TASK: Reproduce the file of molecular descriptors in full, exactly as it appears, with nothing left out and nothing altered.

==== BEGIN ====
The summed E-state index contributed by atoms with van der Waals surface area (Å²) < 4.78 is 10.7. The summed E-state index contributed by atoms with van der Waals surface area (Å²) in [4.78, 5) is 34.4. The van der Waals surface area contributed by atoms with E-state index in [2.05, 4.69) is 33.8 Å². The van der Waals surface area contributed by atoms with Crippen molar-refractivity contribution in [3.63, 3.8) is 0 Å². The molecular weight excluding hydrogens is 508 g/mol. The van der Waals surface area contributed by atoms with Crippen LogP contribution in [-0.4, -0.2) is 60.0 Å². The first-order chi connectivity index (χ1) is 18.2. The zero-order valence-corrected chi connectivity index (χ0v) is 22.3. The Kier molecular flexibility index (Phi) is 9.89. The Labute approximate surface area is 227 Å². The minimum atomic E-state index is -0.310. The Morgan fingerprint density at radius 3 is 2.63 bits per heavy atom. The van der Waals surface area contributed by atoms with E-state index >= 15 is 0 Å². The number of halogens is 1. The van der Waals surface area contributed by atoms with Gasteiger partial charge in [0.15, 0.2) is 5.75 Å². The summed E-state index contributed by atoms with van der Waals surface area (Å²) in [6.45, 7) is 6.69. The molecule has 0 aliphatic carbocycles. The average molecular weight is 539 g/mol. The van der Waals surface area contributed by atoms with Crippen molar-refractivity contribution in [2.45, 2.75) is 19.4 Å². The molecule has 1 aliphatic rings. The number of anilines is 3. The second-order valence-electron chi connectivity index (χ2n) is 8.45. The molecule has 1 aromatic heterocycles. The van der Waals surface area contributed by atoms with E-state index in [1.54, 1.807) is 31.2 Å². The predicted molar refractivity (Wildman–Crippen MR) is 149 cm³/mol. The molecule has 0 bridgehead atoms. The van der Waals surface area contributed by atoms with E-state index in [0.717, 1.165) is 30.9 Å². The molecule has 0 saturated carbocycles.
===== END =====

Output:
The summed E-state index contributed by atoms with van der Waals surface area (Å²) < 4.78 is 10.7. The summed E-state index contributed by atoms with van der Waals surface area (Å²) in [4.78, 5) is 34.4. The van der Waals surface area contributed by atoms with E-state index in [2.05, 4.69) is 33.8 Å². The van der Waals surface area contributed by atoms with Crippen molar-refractivity contribution in [3.63, 3.8) is 0 Å². The molecular weight excluding hydrogens is 508 g/mol. The van der Waals surface area contributed by atoms with Crippen LogP contribution in [-0.4, -0.2) is 60.0 Å². The first-order chi connectivity index (χ1) is 18.2. The zero-order valence-corrected chi connectivity index (χ0v) is 22.3. The Kier molecular flexibility index (Phi) is 9.89. The Labute approximate surface area is 227 Å². The minimum atomic E-state index is -0.310. The Morgan fingerprint density at radius 3 is 2.63 bits per heavy atom. The van der Waals surface area contributed by atoms with E-state index >= 15 is 0 Å². The number of halogens is 1. The van der Waals surface area contributed by atoms with Gasteiger partial charge in [0.15, 0.2) is 5.75 Å². The summed E-state index contributed by atoms with van der Waals surface area (Å²) in [6.45, 7) is 6.69. The molecule has 0 aliphatic carbocycles. The average molecular weight is 539 g/mol. The van der Waals surface area contributed by atoms with Crippen molar-refractivity contribution in [2.45, 2.75) is 19.4 Å². The molecule has 1 aliphatic rings. The number of anilines is 3. The second-order valence-electron chi connectivity index (χ2n) is 8.45. The molecule has 1 aromatic heterocycles. The van der Waals surface area contributed by atoms with E-state index in [1.54, 1.807) is 31.2 Å². The predicted molar refractivity (Wildman–Crippen MR) is 149 cm³/mol. The molecule has 0 bridgehead atoms. The van der Waals surface area contributed by atoms with E-state index in [0.717, 1.165) is 30.9 Å². The molecule has 0 saturated carbocycles.